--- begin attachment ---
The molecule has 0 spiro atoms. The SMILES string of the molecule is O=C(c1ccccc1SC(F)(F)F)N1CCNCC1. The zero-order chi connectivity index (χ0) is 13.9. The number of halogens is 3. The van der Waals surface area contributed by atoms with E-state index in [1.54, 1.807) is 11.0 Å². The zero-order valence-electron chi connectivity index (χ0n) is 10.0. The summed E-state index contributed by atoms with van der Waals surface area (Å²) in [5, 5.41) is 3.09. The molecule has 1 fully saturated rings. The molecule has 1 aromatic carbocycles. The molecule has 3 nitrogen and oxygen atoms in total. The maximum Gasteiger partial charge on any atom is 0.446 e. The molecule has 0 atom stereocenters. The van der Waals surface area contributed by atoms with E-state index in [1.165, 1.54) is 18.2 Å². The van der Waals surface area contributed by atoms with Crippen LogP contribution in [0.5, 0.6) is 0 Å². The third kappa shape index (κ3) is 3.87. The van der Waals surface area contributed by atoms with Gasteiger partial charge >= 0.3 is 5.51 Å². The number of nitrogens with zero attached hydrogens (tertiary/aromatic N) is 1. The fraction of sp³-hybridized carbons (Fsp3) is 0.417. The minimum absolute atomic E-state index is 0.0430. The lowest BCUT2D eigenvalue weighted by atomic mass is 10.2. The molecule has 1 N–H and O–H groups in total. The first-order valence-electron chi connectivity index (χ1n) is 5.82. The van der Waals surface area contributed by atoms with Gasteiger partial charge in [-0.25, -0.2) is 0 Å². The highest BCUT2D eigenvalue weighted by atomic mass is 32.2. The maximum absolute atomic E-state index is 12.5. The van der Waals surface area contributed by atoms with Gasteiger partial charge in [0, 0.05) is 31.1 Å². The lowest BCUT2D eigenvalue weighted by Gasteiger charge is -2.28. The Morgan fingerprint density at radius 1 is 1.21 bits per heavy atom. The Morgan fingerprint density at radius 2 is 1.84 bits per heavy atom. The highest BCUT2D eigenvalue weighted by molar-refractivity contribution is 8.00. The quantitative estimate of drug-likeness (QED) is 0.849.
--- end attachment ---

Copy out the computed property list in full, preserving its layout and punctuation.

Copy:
The molecule has 0 spiro atoms. The SMILES string of the molecule is O=C(c1ccccc1SC(F)(F)F)N1CCNCC1. The zero-order chi connectivity index (χ0) is 13.9. The number of halogens is 3. The van der Waals surface area contributed by atoms with E-state index in [1.54, 1.807) is 11.0 Å². The zero-order valence-electron chi connectivity index (χ0n) is 10.0. The summed E-state index contributed by atoms with van der Waals surface area (Å²) in [5, 5.41) is 3.09. The molecule has 1 fully saturated rings. The molecule has 1 aromatic carbocycles. The molecule has 3 nitrogen and oxygen atoms in total. The maximum Gasteiger partial charge on any atom is 0.446 e. The molecule has 0 atom stereocenters. The van der Waals surface area contributed by atoms with E-state index in [1.165, 1.54) is 18.2 Å². The van der Waals surface area contributed by atoms with Crippen LogP contribution in [0.5, 0.6) is 0 Å². The third kappa shape index (κ3) is 3.87. The van der Waals surface area contributed by atoms with Gasteiger partial charge >= 0.3 is 5.51 Å². The number of nitrogens with zero attached hydrogens (tertiary/aromatic N) is 1. The fraction of sp³-hybridized carbons (Fsp3) is 0.417. The minimum absolute atomic E-state index is 0.0430. The lowest BCUT2D eigenvalue weighted by atomic mass is 10.2. The molecule has 1 N–H and O–H groups in total. The first-order valence-electron chi connectivity index (χ1n) is 5.82. The van der Waals surface area contributed by atoms with Gasteiger partial charge in [-0.25, -0.2) is 0 Å². The highest BCUT2D eigenvalue weighted by atomic mass is 32.2. The maximum absolute atomic E-state index is 12.5. The van der Waals surface area contributed by atoms with Gasteiger partial charge in [0, 0.05) is 31.1 Å². The lowest BCUT2D eigenvalue weighted by Gasteiger charge is -2.28. The Morgan fingerprint density at radius 1 is 1.21 bits per heavy atom. The Morgan fingerprint density at radius 2 is 1.84 bits per heavy atom. The highest BCUT2D eigenvalue weighted by molar-refractivity contribution is 8.00. The quantitative estimate of drug-likeness (QED) is 0.849.